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23.05.2021 Mozambique

Two months after Palma raid, Mozambique survivors still on run

By Susan NJANJI
Before the attack on Palma, locals believed the town was well defended.  By JOHN WESSELS (AFP)
LISTEN MAY 23, 2021
Before the attack on Palma, locals believed the town was well defended. By JOHN WESSELS (AFP)

A constant nervous smile on Julia Francisco's face masks the anguish of fleeing extremist militants roaming northern Mozambique, then giving birth on a boat sailing in rough Indian ocean waters.

Relieved to be now safe in Pemba, the capital city of northern Cabe Delgado province, the 21-year-old mother sat under a makeshift shelter at Paquitequete beach, holding her four-day-old daughter, loosely wrapped with a burgundy floral fabric.

After eight days on a fishing boat, she spent the next three on the beach before being moved to a transit centre at a municipal stadium.

Most people who fled Palma by boat landed at Pemba.  By JOHN WESSELS (AFP) Most people who fled Palma by boat landed at Pemba. By JOHN WESSELS (AFP)

Seven months pregnant at the time, Francisco was home when IS-linked militants struck Palma what locals believed was an impenetrable town, replete with soldiers protecting a multi-billion dollar gas project.

What followed the March 24 surprise raid was an orgy of violence and agony.

When the sound of gunfire started reverberating late that afternoon people didn't suspect it could be Al-Shabab, the local term for insurgents, she said.

By time they realised what was happening, the militants had already entered the town and surrounding villages. People started fleeing.

"I knew that if I didn't run I would be caught," she told AFP speaking in Swahili, one of the common languages in northern Mozambique near the border with Tanzania.

Tens of thousands displaced

Between running, walking and hiding in the forests, the following 11 days were hellish.

Over the next few days, several hundred people were airlifted by humanitarian agencies or ferried by private companies vessels. But most were left to fend for themselves at Quitunda, a safe village near the heavily guarded gas plant.

The scramble to escape Quitunda still rages on. Private fishing boats charge the equivalent of between $50 and $80 per trip to Pemba -- a cripplingly steep fare for the country's most impoverished region.

Sailing with her father, mother-in-law and four-year-old son, Francisco went into labour, was midwifed by fellow passengers and Eliseth was born on May 17.

Almost daily, small boatloads of people arrive in Pemba from Palma district.  By JOHN WESSELS (AFP) Almost daily, small boatloads of people arrive in Pemba from Palma district. By JOHN WESSELS (AFP)

The displaced arriving in Pemba speak of many people who want to leave Quitunda. Aid agencies estimate there are around 20,000 people there.

Almost daily, small boatloads of people arrive in Pemba from Palma district.

After nine days at sea, a rickety red-hulled wooden fishing boat sailed into Paquitequete beach on a calm autumn afternoon, carrying 49 weary survivors.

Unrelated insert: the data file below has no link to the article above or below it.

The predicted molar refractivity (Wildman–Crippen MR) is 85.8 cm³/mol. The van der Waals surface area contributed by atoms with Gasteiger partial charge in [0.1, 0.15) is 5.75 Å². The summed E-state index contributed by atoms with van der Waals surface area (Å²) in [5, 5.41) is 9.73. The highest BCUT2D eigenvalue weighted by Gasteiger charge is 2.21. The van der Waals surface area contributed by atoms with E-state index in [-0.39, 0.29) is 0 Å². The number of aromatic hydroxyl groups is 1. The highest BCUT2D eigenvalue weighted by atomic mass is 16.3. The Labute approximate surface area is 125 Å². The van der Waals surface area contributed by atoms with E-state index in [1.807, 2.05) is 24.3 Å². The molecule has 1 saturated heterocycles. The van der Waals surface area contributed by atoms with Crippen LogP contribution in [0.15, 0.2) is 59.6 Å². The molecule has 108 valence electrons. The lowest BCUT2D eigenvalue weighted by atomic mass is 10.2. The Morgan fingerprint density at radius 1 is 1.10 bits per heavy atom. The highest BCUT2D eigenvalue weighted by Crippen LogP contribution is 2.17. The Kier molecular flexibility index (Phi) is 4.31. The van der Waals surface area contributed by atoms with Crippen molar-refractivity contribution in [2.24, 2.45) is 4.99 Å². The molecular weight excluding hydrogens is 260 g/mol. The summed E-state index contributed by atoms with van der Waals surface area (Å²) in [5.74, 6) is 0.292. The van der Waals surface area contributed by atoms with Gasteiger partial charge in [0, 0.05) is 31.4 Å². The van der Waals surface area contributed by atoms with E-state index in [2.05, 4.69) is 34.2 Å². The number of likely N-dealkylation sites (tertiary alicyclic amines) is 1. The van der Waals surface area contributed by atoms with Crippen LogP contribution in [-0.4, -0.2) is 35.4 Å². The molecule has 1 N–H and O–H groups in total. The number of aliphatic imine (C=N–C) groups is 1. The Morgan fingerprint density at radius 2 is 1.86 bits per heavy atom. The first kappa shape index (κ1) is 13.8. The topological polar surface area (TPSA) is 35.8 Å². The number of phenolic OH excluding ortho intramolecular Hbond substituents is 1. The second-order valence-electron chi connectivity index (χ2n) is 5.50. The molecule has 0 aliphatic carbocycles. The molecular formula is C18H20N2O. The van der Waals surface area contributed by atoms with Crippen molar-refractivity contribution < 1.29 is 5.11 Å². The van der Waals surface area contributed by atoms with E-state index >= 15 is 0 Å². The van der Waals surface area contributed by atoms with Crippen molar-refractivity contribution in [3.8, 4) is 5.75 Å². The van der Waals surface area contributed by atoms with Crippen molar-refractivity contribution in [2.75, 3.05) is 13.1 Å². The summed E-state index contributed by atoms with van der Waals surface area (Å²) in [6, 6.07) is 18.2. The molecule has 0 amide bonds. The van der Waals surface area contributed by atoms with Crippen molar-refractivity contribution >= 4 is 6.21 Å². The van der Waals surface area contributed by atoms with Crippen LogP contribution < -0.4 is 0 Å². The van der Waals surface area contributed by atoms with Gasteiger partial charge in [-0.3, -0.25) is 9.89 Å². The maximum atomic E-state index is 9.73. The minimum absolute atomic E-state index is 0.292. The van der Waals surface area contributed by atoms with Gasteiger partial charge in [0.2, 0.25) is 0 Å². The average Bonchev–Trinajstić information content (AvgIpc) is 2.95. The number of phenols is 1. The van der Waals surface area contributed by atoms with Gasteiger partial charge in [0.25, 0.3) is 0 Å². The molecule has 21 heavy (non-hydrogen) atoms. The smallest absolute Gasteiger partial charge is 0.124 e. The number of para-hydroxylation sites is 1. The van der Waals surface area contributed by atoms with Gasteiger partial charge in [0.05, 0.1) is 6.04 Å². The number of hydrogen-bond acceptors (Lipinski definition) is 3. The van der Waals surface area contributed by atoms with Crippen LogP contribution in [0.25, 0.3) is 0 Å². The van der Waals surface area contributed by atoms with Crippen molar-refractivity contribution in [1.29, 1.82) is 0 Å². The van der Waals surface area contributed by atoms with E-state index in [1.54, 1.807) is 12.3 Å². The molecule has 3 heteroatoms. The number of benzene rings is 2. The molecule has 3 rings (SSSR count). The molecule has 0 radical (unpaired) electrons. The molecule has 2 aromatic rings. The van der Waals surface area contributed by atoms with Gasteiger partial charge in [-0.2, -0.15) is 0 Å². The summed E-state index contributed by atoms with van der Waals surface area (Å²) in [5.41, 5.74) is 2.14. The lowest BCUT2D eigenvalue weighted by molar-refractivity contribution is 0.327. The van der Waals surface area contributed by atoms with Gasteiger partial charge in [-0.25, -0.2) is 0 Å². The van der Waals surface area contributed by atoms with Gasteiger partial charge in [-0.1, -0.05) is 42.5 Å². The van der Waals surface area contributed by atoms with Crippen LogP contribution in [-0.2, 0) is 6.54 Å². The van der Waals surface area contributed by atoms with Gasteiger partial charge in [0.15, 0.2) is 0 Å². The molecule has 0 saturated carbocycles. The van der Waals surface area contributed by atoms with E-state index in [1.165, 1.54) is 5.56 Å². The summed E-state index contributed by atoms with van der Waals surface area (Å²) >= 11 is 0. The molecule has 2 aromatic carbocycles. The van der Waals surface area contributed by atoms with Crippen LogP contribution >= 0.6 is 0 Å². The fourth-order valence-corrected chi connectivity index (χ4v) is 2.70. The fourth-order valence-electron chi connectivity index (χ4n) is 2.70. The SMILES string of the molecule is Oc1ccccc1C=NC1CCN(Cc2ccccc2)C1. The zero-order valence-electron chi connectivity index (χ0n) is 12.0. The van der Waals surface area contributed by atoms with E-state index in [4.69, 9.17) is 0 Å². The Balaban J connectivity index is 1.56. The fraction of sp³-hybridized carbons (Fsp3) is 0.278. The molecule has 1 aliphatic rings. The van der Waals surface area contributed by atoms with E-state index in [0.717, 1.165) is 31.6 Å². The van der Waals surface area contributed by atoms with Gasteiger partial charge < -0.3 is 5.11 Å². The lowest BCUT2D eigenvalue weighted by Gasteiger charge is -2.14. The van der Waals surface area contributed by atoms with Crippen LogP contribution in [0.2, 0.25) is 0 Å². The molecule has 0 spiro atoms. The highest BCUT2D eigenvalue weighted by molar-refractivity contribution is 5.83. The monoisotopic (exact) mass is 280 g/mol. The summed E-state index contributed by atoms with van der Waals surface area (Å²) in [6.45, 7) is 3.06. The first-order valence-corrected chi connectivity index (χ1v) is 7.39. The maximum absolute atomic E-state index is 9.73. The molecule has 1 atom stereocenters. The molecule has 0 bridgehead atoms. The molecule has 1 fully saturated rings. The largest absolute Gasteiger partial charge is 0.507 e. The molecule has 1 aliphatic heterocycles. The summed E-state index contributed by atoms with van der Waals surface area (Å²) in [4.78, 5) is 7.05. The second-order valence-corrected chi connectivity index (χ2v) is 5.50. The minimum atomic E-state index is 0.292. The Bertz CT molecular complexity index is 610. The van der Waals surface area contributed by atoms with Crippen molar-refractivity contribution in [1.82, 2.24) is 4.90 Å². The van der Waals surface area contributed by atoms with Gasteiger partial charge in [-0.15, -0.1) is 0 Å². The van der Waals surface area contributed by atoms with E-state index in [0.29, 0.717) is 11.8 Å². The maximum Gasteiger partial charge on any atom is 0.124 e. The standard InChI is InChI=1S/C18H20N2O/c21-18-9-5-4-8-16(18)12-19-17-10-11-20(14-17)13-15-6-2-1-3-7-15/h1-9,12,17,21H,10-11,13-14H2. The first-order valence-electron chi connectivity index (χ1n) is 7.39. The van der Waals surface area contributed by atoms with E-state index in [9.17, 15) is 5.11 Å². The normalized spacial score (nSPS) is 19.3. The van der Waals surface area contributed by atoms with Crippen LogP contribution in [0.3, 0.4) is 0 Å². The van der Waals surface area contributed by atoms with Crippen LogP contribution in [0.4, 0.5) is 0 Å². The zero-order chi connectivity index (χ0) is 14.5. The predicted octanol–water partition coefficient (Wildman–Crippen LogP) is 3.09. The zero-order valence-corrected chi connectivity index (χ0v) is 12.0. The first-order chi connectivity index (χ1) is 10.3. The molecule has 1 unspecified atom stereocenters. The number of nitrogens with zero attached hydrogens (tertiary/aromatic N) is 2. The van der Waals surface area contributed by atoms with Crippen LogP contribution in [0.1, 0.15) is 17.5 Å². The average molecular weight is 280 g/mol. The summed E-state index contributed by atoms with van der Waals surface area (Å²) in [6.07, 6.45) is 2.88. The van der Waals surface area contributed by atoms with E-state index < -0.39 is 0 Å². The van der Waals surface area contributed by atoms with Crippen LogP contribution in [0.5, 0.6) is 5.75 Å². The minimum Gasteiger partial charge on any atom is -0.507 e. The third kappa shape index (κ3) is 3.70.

A man stepped off the boat, a bundle of clothes tied in a cotton sheet delicately balanced on his head while his hands held two plastic jerrycans and a thermos flask.

Armed police were at hand, vetting the new arrivals and thoroughly sifting through their luggage to check for any weapons before releasing them.

'Life is bad there'

Wearing a pair of ripped jeans and a black jacket, 50-year-old Sumail Mussa fiddled with his mobile phone trying to call relatives he hoped could take him and his wife and child, but has no credit left.

"Life is bad there, so we left," said Mussa.

Back at the stadium, there are 279 people, but the numbers vary from day to day with fresh arrivals and others leaving.

Less than week after giving birth, Francisco is still convalescing. She walks slowly with a slight gait, drawing water, washing and drying her laundry on the grass outside the stadium.

The jihadists have targetted large swathes of Mozambique for the last three years.  By JOHN WESSELS (AFP) The jihadists have targetted large swathes of Mozambique for the last three years. By JOHN WESSELS (AFP)

"I'm in pain, I'm suffering because I don't have any family member (to help me)," she said, adding that her mother-in-law and father were immediately hospitalised on arrival. Her husband works in Maputo.

She has no idea where her mother, two sisters and a brother are.

"I don't know if they are alive or not," she said, anxiously checking her mobile phone from time-to-time. "I have no news from Palma."

Large swathes of northern Mozambique have for the past three years been the target of jihadist attacks that have killed more than 2,800 people and uprooted around 700,000 civilians from their homes.

The latest bout of violence on Palma district, has displaced nearly 57,000 over the past eight weeks, according to the UN agency International Organization for Migration.

The government says dozens were killed in the March attack and days later said it had regained control of the area. But no media have been allowed into the town since two military-organised trips in March.

At the weekend, President Filipe Nyusi said insurgents had on Friday night unsuccessfully tried to attack Palma district's Olumbe village.

Anger at the government's tackling of the insurgency is palpable.

When the insurgency started, the militants were using just machetes, but the government "took no action to end it," said 55-year-old peasant farmer Daniel Chilongo, days after he arrived in Pemba."Today they have sophisticated weapons.

"We are tired!" he said, seated with his wife next to graffitied stadium walls.

Southern African regional leaders are due to meet later this week to discuss how to tackle the violence amid speculation they will push for the deployment of 3,000 troops.

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